A yearly wellness visit (or more frequently for older pets) at the veterinarian such as Lake Norman Animal Hospital is the most distinctive approach to keep your pet healthy through illness diagnosis, immunization, and preventative medicine. Vets have developed a list of the ten most frequent items you should bring to your appointment.
It’s a challenge to get everyone in the car and to the vet’s office. A little planning ahead of time will help you get the most out of your time with your veterinarian.
Here is a List of Everything You Will Need to Bring to Your Vet Appointment
- Please bring all veterinarian medical documents with you. Even if you don’t have thorough records, vets can contact your pet’s prior veterinarian(s) to obtain a comprehensive history. This provides vets with the most accurate biography of pet health.
- Bring valid identification, such as a license. For a variety of reasons, current identification is required.
- Bring any medications you are administering to your pet. Flea treatment, vitamins, and supplements are examples of these. While you’re here, our experts can examine your prescriptions, verify dosages and expiration dates, and replenish whatever you need.
- Please bring a sample of your feces to your visit. Stool samples are required for parasite testing on a yearly or biennial basis. Stool samples taken within the last 24 hours are acceptable. A sampling from the litter boxes is permitted in multi-cat homes.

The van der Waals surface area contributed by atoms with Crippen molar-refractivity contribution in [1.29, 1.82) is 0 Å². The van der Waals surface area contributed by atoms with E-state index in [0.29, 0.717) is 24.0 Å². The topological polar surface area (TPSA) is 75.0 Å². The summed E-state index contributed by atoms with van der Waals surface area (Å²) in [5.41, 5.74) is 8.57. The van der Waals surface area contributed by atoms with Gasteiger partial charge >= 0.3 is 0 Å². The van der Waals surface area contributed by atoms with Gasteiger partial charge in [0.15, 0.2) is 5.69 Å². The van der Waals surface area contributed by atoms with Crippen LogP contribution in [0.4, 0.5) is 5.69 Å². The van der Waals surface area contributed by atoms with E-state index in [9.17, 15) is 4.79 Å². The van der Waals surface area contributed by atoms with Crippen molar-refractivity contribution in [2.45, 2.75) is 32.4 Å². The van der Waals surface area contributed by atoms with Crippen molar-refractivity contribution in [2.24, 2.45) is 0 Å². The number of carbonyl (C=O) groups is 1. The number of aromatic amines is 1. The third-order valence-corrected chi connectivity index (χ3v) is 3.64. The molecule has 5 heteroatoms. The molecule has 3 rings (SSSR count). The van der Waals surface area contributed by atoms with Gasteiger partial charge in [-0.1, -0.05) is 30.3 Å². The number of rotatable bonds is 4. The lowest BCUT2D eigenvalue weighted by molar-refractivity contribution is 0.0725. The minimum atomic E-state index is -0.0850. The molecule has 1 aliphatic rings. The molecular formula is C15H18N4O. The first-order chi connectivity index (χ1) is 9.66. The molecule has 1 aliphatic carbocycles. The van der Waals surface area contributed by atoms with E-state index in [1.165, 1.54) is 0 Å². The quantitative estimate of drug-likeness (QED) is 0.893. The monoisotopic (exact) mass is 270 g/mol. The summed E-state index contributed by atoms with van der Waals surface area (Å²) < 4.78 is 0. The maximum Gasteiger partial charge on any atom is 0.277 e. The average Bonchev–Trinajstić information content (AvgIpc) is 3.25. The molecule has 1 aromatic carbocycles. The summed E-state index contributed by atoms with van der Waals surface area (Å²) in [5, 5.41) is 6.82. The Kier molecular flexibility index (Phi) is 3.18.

- If your pet is scheduled for a urinary issue, the vet will require a urine sample to test. Vets provide free urine collection kits; stop in and ask for one! In the meantime, a clean plastic container with a tight-fitting cover would suffice. Merely insert the container into your dog’s urine stream and refrigerate it until your visit. However, keep in mind that urine might get polluted after four hours. As a result, a urine sample should be obtained soon before your visit or delivered to the lab immediately after collection for testing. Cat urine collection kits are also available from veterinarians.
- Please make a list of the foods and treats you’re feeding, or snap photographs of them. Nutrition and pet weight are only two of the many areas where veterinarians can help.
- If your pet is experiencing a medical difficulty that is tough to explain, try filming it! Many signs, such as limping, might be difficult to detect at the veterinary clinic.
- Bring your pet’s favorite treats and food to your veterinarian visit. Even the most extroverted dogs might find going to the vet upsetting. Mooresville vet even advises delaying food from dogs and cats before consultations so that the vets can feed them and help them relax. Dogs with medical difficulties, such as diabetes, or senior pets, should not so that veterinarians can provide and calm them. Dogs with medical problems, such as diabetes, or aged pets, should not have fasted.
- Finally, bring a list of questions for your veterinarian to answer. When you’re in the exam room, it’s easy to forget about everything you intended to discuss.